Looking Back: Col. Charles Askins Reviews the .44 Magnum

Looking Back: Col. Charles Askins Reviews the .44 Magnum

Back in the 1957 “Gun Digest,” Col. Charles Askins wrote a gun review for the 44 Magnum. Let's take a look back at this classic “Gun Digest” material.

It occurs to me that some of us may not have been around to read it then, and it might be fun to introduce new readers to some of this classic Gun Digest material. And for those who were around for the initial publication, perhaps you'll enjoy taking another look. This excerpt may be a good example of why Col. Askins' writing became so popular:


A Field Test report on the Ruger and S & W 44 Magnum by Col. Charles Askins, Technical Director

DURING one somewhat lively decade of an otherwise prosaic life, I worked the Rio Grande as a border patrolman. Every night of that half-score years I wished for just such a shooting iron as this big bruiser, this fine new howitzer, the 44 Magnum. Sometimes we had as many as three separate and distinct gunfights during an 8-hour shift. Had this big Maggie sixgun been around what a lulu of a pacifier it would have been on the border.

The Smith & Wesson 44 Magnum.

This Magnum is a man's gun. It ain't for boys. Word reaches me that some joes, probably with lace on their panties, are putting on gloves to shoot it. I hear that after a few shots your hand feels like you had been swinging at some fast balls with a cracked bat. How soft can we get? I shot the big 44 all one afternoon and found the recoil nothing more than stimulating. The kick kind of reminds me of the existing situation down in Dixie where a certain clientele now buy their white lightnin' over the liquor counter in preference to the smoother and legitimate bourbon. Asked why, they explain it's for the kick. Me, I'm the same way about this big 44 blasting Magnum.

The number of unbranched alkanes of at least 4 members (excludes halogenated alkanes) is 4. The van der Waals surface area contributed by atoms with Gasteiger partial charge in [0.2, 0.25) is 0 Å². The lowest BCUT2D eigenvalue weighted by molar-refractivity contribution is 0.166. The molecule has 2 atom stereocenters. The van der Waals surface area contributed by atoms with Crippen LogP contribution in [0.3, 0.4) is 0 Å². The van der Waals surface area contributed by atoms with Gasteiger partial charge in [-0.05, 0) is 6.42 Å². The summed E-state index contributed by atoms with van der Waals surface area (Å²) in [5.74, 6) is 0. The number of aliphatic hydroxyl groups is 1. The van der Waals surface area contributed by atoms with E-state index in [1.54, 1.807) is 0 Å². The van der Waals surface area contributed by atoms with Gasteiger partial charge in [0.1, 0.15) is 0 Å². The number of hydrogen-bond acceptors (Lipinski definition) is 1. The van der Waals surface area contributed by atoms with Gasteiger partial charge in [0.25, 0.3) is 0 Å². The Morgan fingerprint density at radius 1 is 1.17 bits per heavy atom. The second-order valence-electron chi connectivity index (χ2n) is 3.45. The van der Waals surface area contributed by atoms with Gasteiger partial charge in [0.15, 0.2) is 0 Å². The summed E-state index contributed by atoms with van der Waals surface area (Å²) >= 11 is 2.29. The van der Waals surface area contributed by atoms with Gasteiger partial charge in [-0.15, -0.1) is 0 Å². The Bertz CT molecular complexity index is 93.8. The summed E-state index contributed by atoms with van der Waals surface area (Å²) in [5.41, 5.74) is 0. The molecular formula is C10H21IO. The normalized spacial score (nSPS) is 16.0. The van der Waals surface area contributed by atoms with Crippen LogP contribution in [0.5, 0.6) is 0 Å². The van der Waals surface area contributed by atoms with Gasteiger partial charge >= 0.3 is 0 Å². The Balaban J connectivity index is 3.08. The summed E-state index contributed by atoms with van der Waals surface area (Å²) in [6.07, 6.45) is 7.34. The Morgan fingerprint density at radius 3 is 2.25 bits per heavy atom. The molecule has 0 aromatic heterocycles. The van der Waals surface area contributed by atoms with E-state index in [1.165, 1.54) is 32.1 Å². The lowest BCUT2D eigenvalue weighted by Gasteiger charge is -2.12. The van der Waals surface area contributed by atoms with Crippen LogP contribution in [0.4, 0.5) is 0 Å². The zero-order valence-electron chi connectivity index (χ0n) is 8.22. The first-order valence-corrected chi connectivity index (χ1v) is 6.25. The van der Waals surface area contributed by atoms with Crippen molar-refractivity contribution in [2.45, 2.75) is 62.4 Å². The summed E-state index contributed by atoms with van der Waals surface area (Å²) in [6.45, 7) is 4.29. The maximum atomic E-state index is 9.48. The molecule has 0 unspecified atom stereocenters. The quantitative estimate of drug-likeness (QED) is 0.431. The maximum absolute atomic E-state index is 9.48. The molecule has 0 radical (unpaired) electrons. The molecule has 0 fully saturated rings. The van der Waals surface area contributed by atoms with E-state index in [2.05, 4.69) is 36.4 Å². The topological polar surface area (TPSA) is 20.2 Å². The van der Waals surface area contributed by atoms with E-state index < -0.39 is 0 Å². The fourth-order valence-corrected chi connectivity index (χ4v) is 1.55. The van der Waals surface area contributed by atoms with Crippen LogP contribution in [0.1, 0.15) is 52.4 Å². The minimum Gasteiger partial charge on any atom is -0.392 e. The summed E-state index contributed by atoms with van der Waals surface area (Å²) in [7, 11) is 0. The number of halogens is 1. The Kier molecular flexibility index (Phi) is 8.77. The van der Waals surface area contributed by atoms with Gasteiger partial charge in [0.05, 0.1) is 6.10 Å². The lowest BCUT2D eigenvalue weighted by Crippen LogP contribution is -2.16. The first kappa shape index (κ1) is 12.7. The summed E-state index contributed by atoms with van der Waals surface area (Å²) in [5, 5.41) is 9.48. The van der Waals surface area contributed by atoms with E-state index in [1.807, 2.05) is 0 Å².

Sure, it kicks. But not enough to hurt your hand, not enough, certainly, to remove any hide. That's for the birds. The recoil is a heart-warming, exhilarating sort of thing. Something like standing behind one of these Nike ground-to-air missiles and setting ‘er off with your two sweaty little hands. You feel like you have really done something. I like to shoot the gun. I'm betting you will, too.

Firing at 1/16″ steel plate. Big hole in middle made by 44 Magnum. Hole to right from 357 Magnum, standard factory metal point. Indentation to left made by factory 44 Special.

When I knew I was going to field test the Magnums for Gun Digest, I scurried about and asked the Kimball Arms Co. for a sample of their 30 (carbine) caliber auto pistol. It appealed to me that it would add a good deal of fillip to the brew if I assembled a modest rack of our more poisonous one-hand guns and then fired 'em all, one against the other. I am still waiting on that Kimball 30 to arrive. Maybe the carbine cartridge doesn't show up too hot in that peewee 5-inch barrel — who knows?

Bill Ruger, after some gentle persuasion sent me the X-2, a strictly pilot model of his soon-to-be-ready 44 Magnum. This is the 357 Blackhawk, essentially, with an especially heavy, non-fluted cylinder. A handsome piece of ordnance.

Bill Wilson, chief guru at Great Western, contributed a 7½-inch 357 for the cartridge he likes to call the “Atomic.” After the gun got here he wrote me and said he was then making his Single Action for the 44 Magnum cartridge. I'd rather have had it.

I had in my personal battery a 357 S&W Magnum given me by Doug Wesson 20 years ago. I was ready to commence the powder burning …

Entertaining writing, for sure! To read the rest of this gun review, as well as much more from the great writers from the 1950s, pick up a copy of the 1957 Gun Digest annual:


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